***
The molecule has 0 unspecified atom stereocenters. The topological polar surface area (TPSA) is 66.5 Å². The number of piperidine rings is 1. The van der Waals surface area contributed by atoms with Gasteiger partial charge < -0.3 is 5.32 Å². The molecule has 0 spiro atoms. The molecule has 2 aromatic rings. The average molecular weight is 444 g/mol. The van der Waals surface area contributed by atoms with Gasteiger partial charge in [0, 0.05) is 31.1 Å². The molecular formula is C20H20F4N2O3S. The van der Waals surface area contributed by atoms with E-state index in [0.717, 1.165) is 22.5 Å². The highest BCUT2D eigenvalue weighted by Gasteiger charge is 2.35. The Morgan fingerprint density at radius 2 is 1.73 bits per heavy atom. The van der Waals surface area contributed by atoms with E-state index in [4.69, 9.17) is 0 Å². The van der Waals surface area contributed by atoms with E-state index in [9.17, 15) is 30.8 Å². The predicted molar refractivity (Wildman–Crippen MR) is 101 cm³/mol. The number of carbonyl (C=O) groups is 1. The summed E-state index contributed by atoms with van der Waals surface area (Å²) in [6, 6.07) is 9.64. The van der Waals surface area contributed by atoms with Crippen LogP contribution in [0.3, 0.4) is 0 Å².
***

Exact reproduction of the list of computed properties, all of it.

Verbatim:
The molecule has 0 unspecified atom stereocenters. The topological polar surface area (TPSA) is 66.5 Å². The number of piperidine rings is 1. The van der Waals surface area contributed by atoms with Gasteiger partial charge < -0.3 is 5.32 Å². The molecule has 0 spiro atoms. The molecule has 2 aromatic rings. The average molecular weight is 444 g/mol. The van der Waals surface area contributed by atoms with Gasteiger partial charge in [0, 0.05) is 31.1 Å². The molecular formula is C20H20F4N2O3S. The van der Waals surface area contributed by atoms with E-state index in [0.717, 1.165) is 22.5 Å². The highest BCUT2D eigenvalue weighted by Gasteiger charge is 2.35. The Morgan fingerprint density at radius 2 is 1.73 bits per heavy atom. The van der Waals surface area contributed by atoms with E-state index in [4.69, 9.17) is 0 Å². The van der Waals surface area contributed by atoms with E-state index in [9.17, 15) is 30.8 Å². The predicted molar refractivity (Wildman–Crippen MR) is 101 cm³/mol. The number of carbonyl (C=O) groups is 1. The summed E-state index contributed by atoms with van der Waals surface area (Å²) in [6, 6.07) is 9.64. The van der Waals surface area contributed by atoms with Crippen LogP contribution in [0.3, 0.4) is 0 Å².